The Chamberlain school board has decided that the school's graduation ceremony will not include a traditional American Indian honor song as part of the day's events.
That's a tough call, and one that obviously has generated plenty of interest in the Brule County town along the Missouri River.
Chamberlain isn't on an American Indian reservation, but Indians still comprise about one-third of the district's enrollment. Geographically, the district is bordered on its northern edges by reservation land.
The issue came to the school board after some students, including senior Chris Rodriguez, circulated a petition. Rodriguez told the school board that he isn't just trying to get an honor song for this year's graduation, but for years to come.
That's a noble fight, and we appreciate that Rodriguez and others are taking a stand. It's not easy for kids to get up before a panel of adults and seek change.
Should the board have decided differently? We think so.
Part of the board's rationale behind the decision was that a separate "feathering ceremony" honoring seniors of American Indian heritage is already scheduled Friday, ahead of Sunday's graduation.
We are glad the feathering ceremony will happen, but since it's not part of the actual graduation ceremony, we can understand why Indian students also requested the honor song. They don't want their culture relegated to a separate ceremony. They want it included as a proud part of the district's makeup.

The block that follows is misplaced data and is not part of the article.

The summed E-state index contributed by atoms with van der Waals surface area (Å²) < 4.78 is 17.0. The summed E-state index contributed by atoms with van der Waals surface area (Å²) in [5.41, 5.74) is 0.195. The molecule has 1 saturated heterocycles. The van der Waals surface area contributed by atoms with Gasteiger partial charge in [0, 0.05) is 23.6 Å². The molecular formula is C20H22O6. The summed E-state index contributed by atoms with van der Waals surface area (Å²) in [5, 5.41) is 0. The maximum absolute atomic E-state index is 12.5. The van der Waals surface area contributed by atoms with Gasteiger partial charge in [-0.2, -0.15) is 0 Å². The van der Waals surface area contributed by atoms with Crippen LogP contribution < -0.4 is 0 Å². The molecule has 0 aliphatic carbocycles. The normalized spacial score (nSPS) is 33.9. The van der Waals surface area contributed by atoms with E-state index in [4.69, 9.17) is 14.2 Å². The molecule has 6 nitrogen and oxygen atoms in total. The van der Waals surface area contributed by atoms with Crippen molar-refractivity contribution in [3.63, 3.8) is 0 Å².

The board also expressed concern that other students with varying heritages will seek special treatment at graduation ceremonies.
Here in South Dakota, and especially in rural South Dakota, it's pretty much an issue of whites and American Indians. We really don't have other ethnic groups represented with such large numbers.
An honor song would only take a few minutes, and considering the vast number of students it would affect, we think it would be an appropriate nod toward an ethnic group that has great numbers in South Dakota and, especially, in the Chamberlain area. Not every school in South Dakota should consider an American Indian honor song during graduation ceremonies, but a school that is one-third Indian should consider it.
Change isn't easy, and we understand that. But this could have been a change backed by sound reasoning, fairness and, maybe, even a bit of reconciliation.